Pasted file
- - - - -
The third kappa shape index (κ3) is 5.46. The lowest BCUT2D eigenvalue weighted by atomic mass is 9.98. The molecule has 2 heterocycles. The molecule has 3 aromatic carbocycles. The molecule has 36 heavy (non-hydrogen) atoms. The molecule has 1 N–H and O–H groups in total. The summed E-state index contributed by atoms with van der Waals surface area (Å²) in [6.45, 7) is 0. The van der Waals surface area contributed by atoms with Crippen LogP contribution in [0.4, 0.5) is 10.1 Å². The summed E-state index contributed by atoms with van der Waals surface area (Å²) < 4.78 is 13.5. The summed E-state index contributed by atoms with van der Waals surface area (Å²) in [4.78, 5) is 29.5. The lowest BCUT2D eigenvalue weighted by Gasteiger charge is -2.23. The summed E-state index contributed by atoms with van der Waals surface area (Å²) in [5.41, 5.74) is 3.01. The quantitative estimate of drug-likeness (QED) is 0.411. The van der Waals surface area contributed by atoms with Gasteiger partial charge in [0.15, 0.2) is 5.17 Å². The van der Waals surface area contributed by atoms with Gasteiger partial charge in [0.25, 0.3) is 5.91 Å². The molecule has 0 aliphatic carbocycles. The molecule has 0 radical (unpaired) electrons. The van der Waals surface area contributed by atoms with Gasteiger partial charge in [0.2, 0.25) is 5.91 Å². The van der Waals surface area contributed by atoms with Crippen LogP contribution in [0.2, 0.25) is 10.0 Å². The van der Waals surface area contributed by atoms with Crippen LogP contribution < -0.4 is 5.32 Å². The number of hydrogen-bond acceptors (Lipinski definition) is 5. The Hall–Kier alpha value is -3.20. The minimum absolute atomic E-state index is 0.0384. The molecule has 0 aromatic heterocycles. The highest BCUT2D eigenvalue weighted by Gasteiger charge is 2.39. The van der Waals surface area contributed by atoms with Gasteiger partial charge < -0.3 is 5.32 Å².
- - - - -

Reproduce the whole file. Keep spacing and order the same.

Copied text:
The third kappa shape index (κ3) is 5.46. The lowest BCUT2D eigenvalue weighted by atomic mass is 9.98. The molecule has 2 heterocycles. The molecule has 3 aromatic carbocycles. The molecule has 36 heavy (non-hydrogen) atoms. The molecule has 1 N–H and O–H groups in total. The summed E-state index contributed by atoms with van der Waals surface area (Å²) in [6.45, 7) is 0. The van der Waals surface area contributed by atoms with Crippen LogP contribution in [0.4, 0.5) is 10.1 Å². The summed E-state index contributed by atoms with van der Waals surface area (Å²) < 4.78 is 13.5. The summed E-state index contributed by atoms with van der Waals surface area (Å²) in [4.78, 5) is 29.5. The lowest BCUT2D eigenvalue weighted by Gasteiger charge is -2.23. The summed E-state index contributed by atoms with van der Waals surface area (Å²) in [5.41, 5.74) is 3.01. The quantitative estimate of drug-likeness (QED) is 0.411. The van der Waals surface area contributed by atoms with Gasteiger partial charge in [0.15, 0.2) is 5.17 Å². The van der Waals surface area contributed by atoms with Gasteiger partial charge in [0.25, 0.3) is 5.91 Å². The molecule has 0 aliphatic carbocycles. The molecule has 0 radical (unpaired) electrons. The van der Waals surface area contributed by atoms with Gasteiger partial charge in [0.2, 0.25) is 5.91 Å². The van der Waals surface area contributed by atoms with Crippen LogP contribution in [0.2, 0.25) is 10.0 Å². The van der Waals surface area contributed by atoms with Crippen LogP contribution < -0.4 is 5.32 Å². The number of hydrogen-bond acceptors (Lipinski definition) is 5. The Hall–Kier alpha value is -3.20. The minimum absolute atomic E-state index is 0.0384. The molecule has 0 aromatic heterocycles. The highest BCUT2D eigenvalue weighted by Gasteiger charge is 2.39. The van der Waals surface area contributed by atoms with Gasteiger partial charge < -0.3 is 5.32 Å².